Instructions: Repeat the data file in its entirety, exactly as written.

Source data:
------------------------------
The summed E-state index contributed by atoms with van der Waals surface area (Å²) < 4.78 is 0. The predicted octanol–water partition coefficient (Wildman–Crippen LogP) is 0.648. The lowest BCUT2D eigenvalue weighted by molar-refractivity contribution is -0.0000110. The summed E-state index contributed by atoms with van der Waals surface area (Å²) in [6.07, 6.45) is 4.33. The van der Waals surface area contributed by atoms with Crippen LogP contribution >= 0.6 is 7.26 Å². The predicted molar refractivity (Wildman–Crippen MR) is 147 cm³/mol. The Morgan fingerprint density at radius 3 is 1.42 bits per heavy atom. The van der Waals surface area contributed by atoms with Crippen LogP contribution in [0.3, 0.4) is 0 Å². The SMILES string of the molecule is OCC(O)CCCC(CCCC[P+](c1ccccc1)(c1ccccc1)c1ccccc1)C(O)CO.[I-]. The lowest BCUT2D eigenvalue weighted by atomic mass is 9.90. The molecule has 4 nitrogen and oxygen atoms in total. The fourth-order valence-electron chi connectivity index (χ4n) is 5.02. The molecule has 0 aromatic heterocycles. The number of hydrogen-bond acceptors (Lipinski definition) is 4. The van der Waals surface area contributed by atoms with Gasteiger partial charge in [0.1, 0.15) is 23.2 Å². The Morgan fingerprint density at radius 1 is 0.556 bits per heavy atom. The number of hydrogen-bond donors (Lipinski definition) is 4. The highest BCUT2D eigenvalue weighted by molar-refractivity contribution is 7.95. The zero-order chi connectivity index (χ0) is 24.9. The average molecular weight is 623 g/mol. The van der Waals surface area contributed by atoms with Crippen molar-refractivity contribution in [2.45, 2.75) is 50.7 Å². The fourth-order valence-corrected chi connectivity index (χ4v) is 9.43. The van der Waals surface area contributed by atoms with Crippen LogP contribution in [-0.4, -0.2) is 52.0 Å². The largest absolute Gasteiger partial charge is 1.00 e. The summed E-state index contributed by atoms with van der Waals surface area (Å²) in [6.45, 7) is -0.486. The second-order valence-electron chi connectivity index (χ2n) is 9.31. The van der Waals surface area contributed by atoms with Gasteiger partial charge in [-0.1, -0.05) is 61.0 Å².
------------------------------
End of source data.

The summed E-state index contributed by atoms with van der Waals surface area (Å²) < 4.78 is 0. The predicted octanol–water partition coefficient (Wildman–Crippen LogP) is 0.648. The lowest BCUT2D eigenvalue weighted by molar-refractivity contribution is -0.0000110. The summed E-state index contributed by atoms with van der Waals surface area (Å²) in [6.07, 6.45) is 4.33. The van der Waals surface area contributed by atoms with Crippen LogP contribution >= 0.6 is 7.26 Å². The predicted molar refractivity (Wildman–Crippen MR) is 147 cm³/mol. The Morgan fingerprint density at radius 3 is 1.42 bits per heavy atom. The van der Waals surface area contributed by atoms with Crippen LogP contribution in [0.3, 0.4) is 0 Å². The SMILES string of the molecule is OCC(O)CCCC(CCCC[P+](c1ccccc1)(c1ccccc1)c1ccccc1)C(O)CO.[I-]. The lowest BCUT2D eigenvalue weighted by atomic mass is 9.90. The molecule has 4 nitrogen and oxygen atoms in total. The fourth-order valence-electron chi connectivity index (χ4n) is 5.02. The molecule has 0 aromatic heterocycles. The number of hydrogen-bond acceptors (Lipinski definition) is 4. The van der Waals surface area contributed by atoms with Gasteiger partial charge in [0.1, 0.15) is 23.2 Å². The Morgan fingerprint density at radius 1 is 0.556 bits per heavy atom. The number of hydrogen-bond donors (Lipinski definition) is 4. The highest BCUT2D eigenvalue weighted by molar-refractivity contribution is 7.95. The zero-order chi connectivity index (χ0) is 24.9. The average molecular weight is 623 g/mol. The van der Waals surface area contributed by atoms with Crippen molar-refractivity contribution in [2.45, 2.75) is 50.7 Å². The fourth-order valence-corrected chi connectivity index (χ4v) is 9.43. The van der Waals surface area contributed by atoms with Crippen LogP contribution in [-0.4, -0.2) is 52.0 Å². The largest absolute Gasteiger partial charge is 1.00 e. The summed E-state index contributed by atoms with van der Waals surface area (Å²) in [6.45, 7) is -0.486. The second-order valence-electron chi connectivity index (χ2n) is 9.31. The van der Waals surface area contributed by atoms with Gasteiger partial charge in [-0.1, -0.05) is 61.0 Å².